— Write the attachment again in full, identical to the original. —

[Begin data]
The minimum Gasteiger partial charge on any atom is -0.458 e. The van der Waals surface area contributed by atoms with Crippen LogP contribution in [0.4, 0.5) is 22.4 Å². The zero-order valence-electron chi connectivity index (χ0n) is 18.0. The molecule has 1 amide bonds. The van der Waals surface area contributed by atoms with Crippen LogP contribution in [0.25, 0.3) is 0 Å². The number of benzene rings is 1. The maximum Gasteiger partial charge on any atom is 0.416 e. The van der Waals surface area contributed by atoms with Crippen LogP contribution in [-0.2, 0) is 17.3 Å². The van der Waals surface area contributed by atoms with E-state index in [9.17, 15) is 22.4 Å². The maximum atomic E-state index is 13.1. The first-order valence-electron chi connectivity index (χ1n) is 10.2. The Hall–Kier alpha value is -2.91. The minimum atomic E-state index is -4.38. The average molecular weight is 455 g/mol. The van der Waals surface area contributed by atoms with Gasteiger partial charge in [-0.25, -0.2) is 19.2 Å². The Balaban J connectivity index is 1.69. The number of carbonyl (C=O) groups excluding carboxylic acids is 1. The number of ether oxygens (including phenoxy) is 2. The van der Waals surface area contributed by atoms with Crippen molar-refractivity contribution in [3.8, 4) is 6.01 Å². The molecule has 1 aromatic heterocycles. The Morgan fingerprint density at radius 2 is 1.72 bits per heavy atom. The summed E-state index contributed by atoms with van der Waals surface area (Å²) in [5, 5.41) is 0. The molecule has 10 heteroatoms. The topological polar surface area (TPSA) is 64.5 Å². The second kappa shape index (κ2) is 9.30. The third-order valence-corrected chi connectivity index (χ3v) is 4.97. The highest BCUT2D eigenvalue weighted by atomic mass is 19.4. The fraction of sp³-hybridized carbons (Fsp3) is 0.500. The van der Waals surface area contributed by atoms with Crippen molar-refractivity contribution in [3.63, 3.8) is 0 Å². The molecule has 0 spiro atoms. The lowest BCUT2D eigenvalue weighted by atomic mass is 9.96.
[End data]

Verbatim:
The minimum Gasteiger partial charge on any atom is -0.458 e. The van der Waals surface area contributed by atoms with Crippen LogP contribution in [0.4, 0.5) is 22.4 Å². The zero-order valence-electron chi connectivity index (χ0n) is 18.0. The molecule has 1 amide bonds. The van der Waals surface area contributed by atoms with Crippen LogP contribution in [0.25, 0.3) is 0 Å². The number of benzene rings is 1. The maximum Gasteiger partial charge on any atom is 0.416 e. The van der Waals surface area contributed by atoms with Crippen LogP contribution in [-0.2, 0) is 17.3 Å². The van der Waals surface area contributed by atoms with E-state index in [9.17, 15) is 22.4 Å². The maximum atomic E-state index is 13.1. The first-order valence-electron chi connectivity index (χ1n) is 10.2. The Hall–Kier alpha value is -2.91. The minimum atomic E-state index is -4.38. The average molecular weight is 455 g/mol. The van der Waals surface area contributed by atoms with Gasteiger partial charge in [-0.25, -0.2) is 19.2 Å². The Balaban J connectivity index is 1.69. The number of carbonyl (C=O) groups excluding carboxylic acids is 1. The number of ether oxygens (including phenoxy) is 2. The van der Waals surface area contributed by atoms with Crippen molar-refractivity contribution in [3.8, 4) is 6.01 Å². The molecule has 1 aromatic heterocycles. The Morgan fingerprint density at radius 2 is 1.72 bits per heavy atom. The summed E-state index contributed by atoms with van der Waals surface area (Å²) in [5, 5.41) is 0. The molecule has 10 heteroatoms. The topological polar surface area (TPSA) is 64.5 Å². The second kappa shape index (κ2) is 9.30. The third-order valence-corrected chi connectivity index (χ3v) is 4.97. The highest BCUT2D eigenvalue weighted by atomic mass is 19.4. The fraction of sp³-hybridized carbons (Fsp3) is 0.500. The van der Waals surface area contributed by atoms with Crippen molar-refractivity contribution in [3.63, 3.8) is 0 Å². The molecule has 0 spiro atoms. The lowest BCUT2D eigenvalue weighted by atomic mass is 9.96.